CADETTE AT DOUBLE TO DUMP GERS.
NOW FRAGILE RANGERS FALL TO FALKIRK.
KING RICHARD PUTS RANGERS TO THE SWORD.
WALT’S IBROX CRISIS.
CADETTE PILES ON THE PRESSURE IN IBROX KO.
CADETTE FORCE ROCKS IBROX.
BAIRNS IN BOOM.
CADETTE DOUBLE COMPLETES WEEK OF RANGERS WOE.
RANGERS CRASH TO FALKIRK.
Richard Cadette was one of the most popular players at the club during the Jefferies era. Born in Hammersmith, he first came to prominence at Wembley in non-League football. He was signed by Orient and went on to score four goals in 19(2) matches before moving to Southend United. At Rootes Hall, he quickly established a reputation as a prolific striker, and his return of 49 goals from 90 starts is impressive. He was voted as The Shrimpers Player of the Year for 1985/86 and was twice nominated in the PFA Fourth Division Team of the Year
Sheffield United signed him for a sizeable fee, reportedly £90,000, but he returned to London and signed for Brentford. After a loan spell at Bournemouth, he was spotted at Brentford and signed for Falkirk in 1991/92. At Falkirk, he renewed acquaintances with former team-mates Tony Parkes and Eddie May. He made a big impact with his pace and his uncanny ability to hold the ball up. He won the SPFA First Division Player of the Year award in 1993/94 as well as the Sports Writers Award. His greatest game in a Falkirk shirt was undoubtedly the Coca Cola Cup tie at Ibrox, when his two goals clinched a memorable win. He found it difficult to settle with his family in the area and he left Falkirk in October 1994 for Millwall. His English League career ended at The Den with 5 goals from 19(5) appearances. After this, he played with Shelbourne in Ireland and made 4 appearances for Clydebank in season 1997/98, scoring once. He ended his playing career with Gloucester in non-league football, before taking up coaching duties in the Millwall youth set-up.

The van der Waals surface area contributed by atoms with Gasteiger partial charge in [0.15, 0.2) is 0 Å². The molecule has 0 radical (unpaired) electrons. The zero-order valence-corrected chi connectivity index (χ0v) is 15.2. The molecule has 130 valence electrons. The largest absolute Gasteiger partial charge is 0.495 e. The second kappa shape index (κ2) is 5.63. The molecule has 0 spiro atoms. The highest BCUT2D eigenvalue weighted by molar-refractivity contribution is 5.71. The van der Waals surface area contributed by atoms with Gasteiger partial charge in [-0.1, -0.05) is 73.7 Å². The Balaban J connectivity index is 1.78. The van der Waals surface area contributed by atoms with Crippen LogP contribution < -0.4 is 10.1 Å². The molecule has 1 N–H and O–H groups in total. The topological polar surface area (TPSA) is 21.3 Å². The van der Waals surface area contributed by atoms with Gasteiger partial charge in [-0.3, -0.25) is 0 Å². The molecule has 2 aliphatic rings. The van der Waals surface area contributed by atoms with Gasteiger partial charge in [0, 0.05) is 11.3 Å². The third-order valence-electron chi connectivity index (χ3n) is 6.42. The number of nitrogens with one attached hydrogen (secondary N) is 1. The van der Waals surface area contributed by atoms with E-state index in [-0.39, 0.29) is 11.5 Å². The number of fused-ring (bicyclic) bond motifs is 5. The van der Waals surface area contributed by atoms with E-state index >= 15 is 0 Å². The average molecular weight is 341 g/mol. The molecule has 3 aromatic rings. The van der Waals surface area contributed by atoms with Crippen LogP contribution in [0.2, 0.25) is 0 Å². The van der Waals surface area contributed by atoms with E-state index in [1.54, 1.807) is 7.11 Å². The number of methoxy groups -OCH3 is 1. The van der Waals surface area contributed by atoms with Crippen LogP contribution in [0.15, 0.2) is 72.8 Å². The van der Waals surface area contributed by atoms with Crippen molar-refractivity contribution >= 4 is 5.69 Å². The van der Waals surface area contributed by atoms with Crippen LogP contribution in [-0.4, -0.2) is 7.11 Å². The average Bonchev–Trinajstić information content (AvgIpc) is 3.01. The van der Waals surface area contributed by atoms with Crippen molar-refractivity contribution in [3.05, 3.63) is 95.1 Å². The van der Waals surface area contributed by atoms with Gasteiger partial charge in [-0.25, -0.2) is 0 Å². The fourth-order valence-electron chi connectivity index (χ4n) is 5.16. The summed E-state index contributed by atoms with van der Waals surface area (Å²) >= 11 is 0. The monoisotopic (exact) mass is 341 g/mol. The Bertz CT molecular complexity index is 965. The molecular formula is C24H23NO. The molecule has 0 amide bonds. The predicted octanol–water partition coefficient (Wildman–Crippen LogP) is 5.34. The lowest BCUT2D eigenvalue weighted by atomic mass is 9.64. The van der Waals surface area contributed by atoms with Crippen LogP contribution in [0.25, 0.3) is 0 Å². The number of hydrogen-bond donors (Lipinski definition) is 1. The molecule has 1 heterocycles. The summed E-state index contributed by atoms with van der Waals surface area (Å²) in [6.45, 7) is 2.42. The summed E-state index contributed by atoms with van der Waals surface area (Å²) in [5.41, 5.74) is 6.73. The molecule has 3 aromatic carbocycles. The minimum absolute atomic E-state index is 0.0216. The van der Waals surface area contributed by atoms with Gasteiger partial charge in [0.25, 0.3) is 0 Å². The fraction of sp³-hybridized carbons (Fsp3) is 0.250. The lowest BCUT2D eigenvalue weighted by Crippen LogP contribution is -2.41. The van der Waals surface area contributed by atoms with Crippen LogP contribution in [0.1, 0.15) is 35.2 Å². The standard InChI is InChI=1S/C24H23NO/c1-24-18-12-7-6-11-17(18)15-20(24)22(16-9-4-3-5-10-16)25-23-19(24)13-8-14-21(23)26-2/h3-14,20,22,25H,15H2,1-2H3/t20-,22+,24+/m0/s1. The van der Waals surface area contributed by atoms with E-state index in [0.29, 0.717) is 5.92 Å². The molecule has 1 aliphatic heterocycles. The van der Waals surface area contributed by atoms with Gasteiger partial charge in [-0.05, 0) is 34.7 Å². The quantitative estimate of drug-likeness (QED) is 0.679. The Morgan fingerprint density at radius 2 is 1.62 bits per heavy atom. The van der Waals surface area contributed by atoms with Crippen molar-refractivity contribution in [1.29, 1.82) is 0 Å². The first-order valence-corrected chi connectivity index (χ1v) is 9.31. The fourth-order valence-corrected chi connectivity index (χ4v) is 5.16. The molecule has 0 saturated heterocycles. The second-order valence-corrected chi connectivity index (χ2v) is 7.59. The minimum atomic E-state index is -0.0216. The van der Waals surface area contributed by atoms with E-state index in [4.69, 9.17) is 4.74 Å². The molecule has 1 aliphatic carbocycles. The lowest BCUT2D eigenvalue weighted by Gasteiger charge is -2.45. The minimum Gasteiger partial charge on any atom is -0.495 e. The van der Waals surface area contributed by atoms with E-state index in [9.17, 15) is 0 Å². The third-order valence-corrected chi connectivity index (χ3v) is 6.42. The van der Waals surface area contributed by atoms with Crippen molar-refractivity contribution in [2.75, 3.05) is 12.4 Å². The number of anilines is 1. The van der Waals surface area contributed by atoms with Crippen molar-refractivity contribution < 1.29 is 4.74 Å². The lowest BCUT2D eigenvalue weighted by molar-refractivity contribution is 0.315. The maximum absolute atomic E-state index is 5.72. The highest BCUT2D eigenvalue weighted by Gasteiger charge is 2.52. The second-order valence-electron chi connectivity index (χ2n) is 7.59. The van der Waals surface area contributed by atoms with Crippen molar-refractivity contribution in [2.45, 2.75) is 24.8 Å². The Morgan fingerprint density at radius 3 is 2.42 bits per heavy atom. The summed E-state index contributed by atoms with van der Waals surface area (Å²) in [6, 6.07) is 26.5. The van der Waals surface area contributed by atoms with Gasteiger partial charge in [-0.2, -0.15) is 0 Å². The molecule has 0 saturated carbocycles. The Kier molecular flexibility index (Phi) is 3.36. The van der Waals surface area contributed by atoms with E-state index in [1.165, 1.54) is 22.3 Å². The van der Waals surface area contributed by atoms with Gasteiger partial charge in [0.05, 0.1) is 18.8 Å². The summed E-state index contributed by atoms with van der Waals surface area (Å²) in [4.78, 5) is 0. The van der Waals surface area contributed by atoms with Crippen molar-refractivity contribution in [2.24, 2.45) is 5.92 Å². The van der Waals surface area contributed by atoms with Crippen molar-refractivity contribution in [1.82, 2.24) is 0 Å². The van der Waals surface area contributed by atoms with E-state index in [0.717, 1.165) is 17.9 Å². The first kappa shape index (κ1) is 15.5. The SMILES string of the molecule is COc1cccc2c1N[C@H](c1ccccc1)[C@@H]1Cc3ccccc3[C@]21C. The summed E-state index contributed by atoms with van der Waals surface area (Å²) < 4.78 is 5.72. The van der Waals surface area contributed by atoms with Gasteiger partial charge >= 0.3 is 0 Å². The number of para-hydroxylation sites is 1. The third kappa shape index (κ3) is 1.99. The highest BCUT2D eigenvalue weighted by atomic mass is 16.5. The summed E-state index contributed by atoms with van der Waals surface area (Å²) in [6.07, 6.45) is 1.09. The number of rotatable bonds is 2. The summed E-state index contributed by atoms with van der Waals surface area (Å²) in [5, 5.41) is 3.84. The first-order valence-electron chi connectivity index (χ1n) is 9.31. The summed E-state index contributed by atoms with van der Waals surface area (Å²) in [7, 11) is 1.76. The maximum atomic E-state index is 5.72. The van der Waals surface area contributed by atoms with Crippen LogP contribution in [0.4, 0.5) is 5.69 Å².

His only management venture was with Tooting and Mitcham where he was in charge from 2002 until 2006.
The little striker scored 86 goals in English football, but his career at Falkirk could well have seen him at his best. He had returned to Falkirk for the Millennium Dinner in the Inchyra Hotel and the reception given to him showed just how fondly remembered he was.
Richard Cadette’s Falkirk Career
League Appearances 82(10) League Goals 31
Scottish Cup Appearances 5 Scottish Cup Goals 1
League Cup Appearances 6(1) League Cup Goals 7
Challenge Cup Appearances 4 Challenge Cup Goals 6
SPFA Player of the Year Division One
Scottish Challenge Cup Winner